On the HQV Benchmark disc's standard def detail test, the VT25 showed that it has no trouble de-interlacing a 480i signal and presenting all the lines of detail present in a standard def source. The set also performs well on the "jaggies" tests with just a mere shimmer in the single white spinning diagonal line test and some minor stair stepping on the lowest of three line segments in "jaggies test #2." Moving onto noise reduction tests, the set does a decent but not outstanding job removing noise from an artificially noisy test signal, including cleaning up the skies and edges in the "motion adaptive noise" test (the roller coaster segments).
In the final mixed cadence test -- scrolling video titles overlaid on a film-based background -- the set takes a fraction of a second to recognize the mixed cadence. This leads to slight comb distortion on the horizontal scrolling titles, which then goes away. Vertically scrolling titles are similar. With a very slight delay, then smooth sailing afterwards. Overall, this is solid upconversion performance.
Moving onto the high definition de-interlacing tests (1080i) on the HQV Blu-ray, the TV continues its winning streak, with one fairly significant caveat. The VT25 handles 1080i video segments well (2:2 cadence), presenting single-pixel high lines cleanly and evenly. Similarly, HD Noise tests and "jaggies" tests present no real challenge to the TV. However, with the set's default settings, it does not properly detect a 3:2 film cadence encoded into the 1080i Blu-ray Test Disc. This leads to serious strobing in the test pattern on the HQV Disc's Film Resolution test. Going into the TV's menu ("Advanced Picture" settings), you'll find a "3:2 Pull Down" option. The default setting is "Auto" but if you set this to "On" then the TV does correctly detect and correct for the underlying 3:2 cadence, making those single pixel high rows in the corners rock solid.
In the real world, this means that the TV may have trouble handling film-based material broadcast as 1080i, either via the built-in tuner, or on a cable or satellite set-top box. Some detail may be lost, or slight moiré patterns may be visible where they shouldn't. As an owner, if you understand what's happening, it's easy enough to go into the menu to correct it for material that you know came from film, but really the TV's "auto" mode should be able to detect and correct for the commonly used film-based 2:3 cadence. Ironically, Panasonic's own Blu-ray players (DMP-BD85 and the DMP-BDT350) have no trouble with this kind of material. Maybe the Blu-ray and TV engineers should discuss the matter over a bottle of Sake?
What some prospective buyers don't realize about 3D TVs is that you don't need to keep the glasses on all the time to watch them (nor would you want to do so). Most high quality 3D-enabled TVs also make great 2D TVs for watching regular TV, Blu-ray Discs and DVDs. The VT25 is no exception here. Unlike some other 3D-enabled sets, including those from Samsung and even Panasonic's own GT25 series, the VT25 series sets do not offer any real time 2D to 3D conversion options. And judging by what we've seen of these modes on other sets, it was probably a wise choice. While a 2D to 3D mode can impart some depth to the 2D image, it also introduces artifacts that can be distracting and not a little annoying. The VT25 instead only goes into its 3D mode when presented with true 3D content. The rest of the time, it's just a super high-end HDTV which plays back regular content in two dimensions.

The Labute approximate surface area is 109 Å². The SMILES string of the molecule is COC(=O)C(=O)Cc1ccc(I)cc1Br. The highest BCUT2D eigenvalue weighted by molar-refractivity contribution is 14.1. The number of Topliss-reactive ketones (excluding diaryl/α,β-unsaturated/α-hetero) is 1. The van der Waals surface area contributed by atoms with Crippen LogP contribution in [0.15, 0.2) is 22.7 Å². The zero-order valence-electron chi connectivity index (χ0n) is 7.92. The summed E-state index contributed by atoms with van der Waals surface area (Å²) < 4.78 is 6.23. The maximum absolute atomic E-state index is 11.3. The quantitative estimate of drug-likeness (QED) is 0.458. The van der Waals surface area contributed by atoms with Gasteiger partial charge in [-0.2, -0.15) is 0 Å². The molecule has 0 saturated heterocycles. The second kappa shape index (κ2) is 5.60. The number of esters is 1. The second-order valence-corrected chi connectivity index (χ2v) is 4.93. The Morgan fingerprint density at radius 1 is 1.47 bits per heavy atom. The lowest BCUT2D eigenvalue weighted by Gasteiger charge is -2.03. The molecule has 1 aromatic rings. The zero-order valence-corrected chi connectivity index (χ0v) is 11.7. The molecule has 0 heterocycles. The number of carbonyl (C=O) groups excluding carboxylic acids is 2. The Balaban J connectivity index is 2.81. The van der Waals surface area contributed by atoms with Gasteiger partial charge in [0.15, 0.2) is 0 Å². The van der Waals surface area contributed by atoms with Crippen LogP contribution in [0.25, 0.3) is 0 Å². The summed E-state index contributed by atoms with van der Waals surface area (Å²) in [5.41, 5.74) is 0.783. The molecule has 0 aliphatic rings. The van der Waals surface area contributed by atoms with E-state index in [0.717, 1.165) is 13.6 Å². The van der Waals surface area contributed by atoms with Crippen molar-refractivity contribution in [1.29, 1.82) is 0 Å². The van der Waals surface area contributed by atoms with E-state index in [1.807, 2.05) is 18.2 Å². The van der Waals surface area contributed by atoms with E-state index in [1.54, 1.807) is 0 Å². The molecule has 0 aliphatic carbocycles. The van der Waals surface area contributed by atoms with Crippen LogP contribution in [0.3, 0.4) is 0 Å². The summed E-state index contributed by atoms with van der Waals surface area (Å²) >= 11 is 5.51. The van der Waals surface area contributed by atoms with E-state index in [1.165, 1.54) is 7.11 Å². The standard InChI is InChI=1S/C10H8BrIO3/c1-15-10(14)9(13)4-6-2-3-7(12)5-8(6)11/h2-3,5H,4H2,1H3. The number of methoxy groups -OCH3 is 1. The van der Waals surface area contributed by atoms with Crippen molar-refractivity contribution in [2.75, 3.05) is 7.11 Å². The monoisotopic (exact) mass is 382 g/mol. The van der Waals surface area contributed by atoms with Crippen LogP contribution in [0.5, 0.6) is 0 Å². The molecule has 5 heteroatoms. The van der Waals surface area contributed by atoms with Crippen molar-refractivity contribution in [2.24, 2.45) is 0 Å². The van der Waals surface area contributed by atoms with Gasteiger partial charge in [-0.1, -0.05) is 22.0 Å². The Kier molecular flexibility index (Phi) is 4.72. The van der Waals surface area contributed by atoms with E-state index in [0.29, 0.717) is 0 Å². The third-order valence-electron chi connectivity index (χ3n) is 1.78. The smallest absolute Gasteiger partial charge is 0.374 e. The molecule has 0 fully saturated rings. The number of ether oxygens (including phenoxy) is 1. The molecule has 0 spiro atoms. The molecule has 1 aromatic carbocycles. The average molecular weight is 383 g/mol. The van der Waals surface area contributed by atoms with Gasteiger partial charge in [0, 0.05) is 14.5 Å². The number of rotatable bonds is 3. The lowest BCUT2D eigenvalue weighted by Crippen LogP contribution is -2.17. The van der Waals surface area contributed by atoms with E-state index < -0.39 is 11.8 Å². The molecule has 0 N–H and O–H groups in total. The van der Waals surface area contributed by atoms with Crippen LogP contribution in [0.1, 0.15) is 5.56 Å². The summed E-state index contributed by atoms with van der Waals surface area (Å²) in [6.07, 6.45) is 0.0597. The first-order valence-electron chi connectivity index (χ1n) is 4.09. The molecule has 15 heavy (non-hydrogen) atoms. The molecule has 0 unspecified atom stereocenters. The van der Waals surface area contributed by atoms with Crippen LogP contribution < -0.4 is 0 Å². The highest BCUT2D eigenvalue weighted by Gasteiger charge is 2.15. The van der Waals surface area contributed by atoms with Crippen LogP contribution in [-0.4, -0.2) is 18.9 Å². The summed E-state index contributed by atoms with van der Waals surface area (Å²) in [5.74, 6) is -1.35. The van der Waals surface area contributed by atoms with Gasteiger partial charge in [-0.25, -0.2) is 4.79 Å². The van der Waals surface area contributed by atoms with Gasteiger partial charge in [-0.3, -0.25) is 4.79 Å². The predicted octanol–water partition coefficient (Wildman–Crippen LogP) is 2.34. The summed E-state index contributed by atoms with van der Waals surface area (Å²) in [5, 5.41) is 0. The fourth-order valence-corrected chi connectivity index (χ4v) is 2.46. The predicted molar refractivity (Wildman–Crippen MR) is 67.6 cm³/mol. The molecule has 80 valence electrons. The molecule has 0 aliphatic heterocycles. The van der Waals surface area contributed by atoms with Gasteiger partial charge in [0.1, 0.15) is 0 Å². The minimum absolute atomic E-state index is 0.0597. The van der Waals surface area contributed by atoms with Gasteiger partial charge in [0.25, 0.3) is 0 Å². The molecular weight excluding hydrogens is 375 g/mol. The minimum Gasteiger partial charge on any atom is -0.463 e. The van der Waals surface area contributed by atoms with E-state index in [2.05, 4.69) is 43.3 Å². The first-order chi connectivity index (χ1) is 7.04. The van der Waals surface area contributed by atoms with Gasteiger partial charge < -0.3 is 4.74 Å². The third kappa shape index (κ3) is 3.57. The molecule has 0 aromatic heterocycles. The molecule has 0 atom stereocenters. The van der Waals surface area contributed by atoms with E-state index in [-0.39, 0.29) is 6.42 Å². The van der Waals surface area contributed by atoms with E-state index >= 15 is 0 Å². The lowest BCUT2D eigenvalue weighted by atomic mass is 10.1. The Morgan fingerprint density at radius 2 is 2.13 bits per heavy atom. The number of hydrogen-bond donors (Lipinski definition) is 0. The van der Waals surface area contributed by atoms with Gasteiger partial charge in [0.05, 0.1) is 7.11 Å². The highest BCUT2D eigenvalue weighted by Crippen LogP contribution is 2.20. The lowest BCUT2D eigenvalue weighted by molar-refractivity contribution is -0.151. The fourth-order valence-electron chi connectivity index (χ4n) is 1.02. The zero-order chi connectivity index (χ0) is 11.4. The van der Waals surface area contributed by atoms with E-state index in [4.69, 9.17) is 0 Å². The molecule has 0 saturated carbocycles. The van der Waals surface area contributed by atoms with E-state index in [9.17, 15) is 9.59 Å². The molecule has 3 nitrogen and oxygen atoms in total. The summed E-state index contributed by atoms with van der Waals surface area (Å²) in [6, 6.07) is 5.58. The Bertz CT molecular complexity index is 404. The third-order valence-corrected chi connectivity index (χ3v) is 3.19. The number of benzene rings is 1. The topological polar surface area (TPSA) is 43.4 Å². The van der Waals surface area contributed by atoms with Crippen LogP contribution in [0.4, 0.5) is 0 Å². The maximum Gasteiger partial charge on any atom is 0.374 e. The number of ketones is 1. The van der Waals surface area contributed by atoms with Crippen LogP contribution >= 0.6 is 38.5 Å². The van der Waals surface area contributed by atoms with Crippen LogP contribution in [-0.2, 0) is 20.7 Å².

And this is where the set really shines. Given high quality 1080p source material on Blu-ray Disc, the TC-P50VT25 set produces a richly detailed dynamic image with excellent color saturation and deep black levels virtually unmatched by any other television we have seen or tested. Moving images appear almost three dimensional even without glasses or special content. On Blade Runner: The Final Cut, the scrolling white credits are sharply delineated against the deep black background and the orange red flames coming out of smokestacks in this near future dystopia are also clearly defined and natural looking without any color bleed or haloing. On more colorful fare, such as the latest "Tinker Bell" Blu-ray Tinker Bell and the Great Fairy Rescue (yes, I know... a straight-to-video release, but it's an awfully good-looking one), the flowers and fairy outfits nearly pop off the screen and delicate patterns in fairy wings are easily discernible. Just about everything we looked at in 2D, from local broadcasts to standard DVD to Blu-ray Disc looked better on this set than on any other that we have reviewed.